New thrombolytics for the treatment of acute ischemic stroke – Georgios Tsivgoulis

Given tenecteplase trials were the hot topic at ESOC 2022, this presentation focused on tenecteplase as the potential successor to alteplase. A brief summary of the evidence for tenecteplase in AIS prior to ESOC 2022, including meta-analysis data of previous trials, was presented, which argued that the non-inferiority of tenecteplase was established by existing data. The AcT, TASTE-A, and NOR-TEST2 results presented earlier in the day were summarized, including establishment of non-inferiority in the AcT trial, improved reperfusion rates with tenecteplase in the pre-hospital setting in the TASTE-A study, and poor safety outcomes with higher dose 0.4mg/kg tenecteplase in the NOR-TEST2 study. Observational registry data showing real-world experience of using tenecteplase suggests improved safety and efficacy of tenecteplase compared with alteplase. Ongoing trials of tenecteplase provide an opportunity to examine its potential superiority to alteplase, particularly in LVO patients, and recruitment to these trials is strongly encouraged.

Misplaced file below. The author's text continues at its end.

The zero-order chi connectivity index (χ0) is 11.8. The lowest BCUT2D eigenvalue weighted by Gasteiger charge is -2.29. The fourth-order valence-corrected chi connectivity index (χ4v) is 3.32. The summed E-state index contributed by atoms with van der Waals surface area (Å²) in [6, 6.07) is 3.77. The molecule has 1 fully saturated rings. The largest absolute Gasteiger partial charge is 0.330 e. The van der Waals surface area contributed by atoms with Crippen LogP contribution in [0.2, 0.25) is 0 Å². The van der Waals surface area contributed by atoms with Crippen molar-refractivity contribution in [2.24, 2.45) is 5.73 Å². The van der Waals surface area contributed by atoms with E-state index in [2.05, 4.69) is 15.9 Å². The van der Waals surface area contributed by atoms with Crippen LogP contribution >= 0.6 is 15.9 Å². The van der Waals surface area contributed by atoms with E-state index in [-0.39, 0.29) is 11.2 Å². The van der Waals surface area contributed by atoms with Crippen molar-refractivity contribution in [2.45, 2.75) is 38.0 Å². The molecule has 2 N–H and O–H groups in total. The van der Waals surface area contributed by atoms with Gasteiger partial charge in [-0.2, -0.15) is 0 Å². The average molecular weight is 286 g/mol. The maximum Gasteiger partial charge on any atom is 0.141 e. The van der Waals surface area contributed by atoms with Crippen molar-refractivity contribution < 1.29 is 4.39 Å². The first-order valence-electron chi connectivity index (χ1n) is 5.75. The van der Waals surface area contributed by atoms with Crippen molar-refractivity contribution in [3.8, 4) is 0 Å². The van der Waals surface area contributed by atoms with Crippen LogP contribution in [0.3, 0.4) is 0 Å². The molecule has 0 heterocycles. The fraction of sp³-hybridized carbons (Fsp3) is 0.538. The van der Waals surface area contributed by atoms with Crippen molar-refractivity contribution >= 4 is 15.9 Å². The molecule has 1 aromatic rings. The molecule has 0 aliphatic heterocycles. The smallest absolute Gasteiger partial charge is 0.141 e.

Endovascular thrombectomy for mild stroke syndromes – Christos Krogias